By Charlie Parry
A nurse and photographer who gave the public a glimpse into the front line of the battle against Covid-19 is now having her work exhibited across the UK.
Johannah Churchill, a diabetic nursing lead at a hospital in Wandsworth, created the now iconic image “Melanie, March 2020”.
It shows Melanie, a nurse, worriedly staring into the camera after preparing a Covid clinic in South-west London.
It has become a defining image of the UK’s battle against the virus, and is now being displayed around the country.
Johannah said: “Conditions at the time were extremely different. Anxiety levels were so high among patients and staff and throughout the nation.
“Working in a hospital (then) was the most mentally, physically and emotionally draining period of my life, and I know that there are healthcare and key workers struggling.”
Her image was originally commissioned for the Sunday Telegraph’s “Hold Still” project, led by the Duchess of Cambridge and the National Portrait Gallery, which set out to create a collective portrait of the UK during lockdown.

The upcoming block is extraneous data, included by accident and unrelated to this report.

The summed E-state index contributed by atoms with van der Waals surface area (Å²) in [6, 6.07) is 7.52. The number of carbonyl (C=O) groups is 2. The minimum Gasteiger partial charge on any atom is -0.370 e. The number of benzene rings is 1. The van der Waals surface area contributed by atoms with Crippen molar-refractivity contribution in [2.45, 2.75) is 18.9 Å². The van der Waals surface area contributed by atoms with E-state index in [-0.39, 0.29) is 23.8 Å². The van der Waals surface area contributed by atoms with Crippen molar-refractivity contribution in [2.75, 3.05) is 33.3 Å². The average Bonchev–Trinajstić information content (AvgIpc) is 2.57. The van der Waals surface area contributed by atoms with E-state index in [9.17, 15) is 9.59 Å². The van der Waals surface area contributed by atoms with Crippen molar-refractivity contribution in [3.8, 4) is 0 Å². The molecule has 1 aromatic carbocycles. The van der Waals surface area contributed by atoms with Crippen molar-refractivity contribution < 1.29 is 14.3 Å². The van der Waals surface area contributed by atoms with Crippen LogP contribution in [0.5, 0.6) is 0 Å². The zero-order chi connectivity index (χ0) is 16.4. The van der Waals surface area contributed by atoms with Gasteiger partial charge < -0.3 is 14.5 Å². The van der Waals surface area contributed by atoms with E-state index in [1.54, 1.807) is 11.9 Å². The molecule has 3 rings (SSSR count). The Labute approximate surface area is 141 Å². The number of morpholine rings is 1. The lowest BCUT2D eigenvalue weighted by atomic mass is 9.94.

It now features in a display outside Waterloo railway station, in adverts across the London Underground, in Putney, Balham, Croydon and Wimbledon, and on Co-op supermarket digital screens around the country.
A giant mural of the photo has also been put up in Manchester’s Northern Quarter, which featured on the front pages of The Guardian and the Financial Times newspapers and across the Duke and Duchess of Cambridge’s social media accounts.
Johannah has been a nurse for 10 years, working in acute care as a district nurse.
After a stint at a busy London hospital, she went to Middlesex University to study photography.
She sees an important connection between her two passions, and said: “Nursing and photography share a common focus on people, communication and trust.
“In both jobs people give a bit of themselves over to you. You have to be very responsible with what they give you: it is a privilege.”
Churchill believes the arts can be a great outlet for nurses to cope with the emotions of the job, especially during the Covid pandemic.
“It’s important for nurses to have an outlet – it’s an emotional job. The arts can really support that.”
Pictured top: Johannah Churchill
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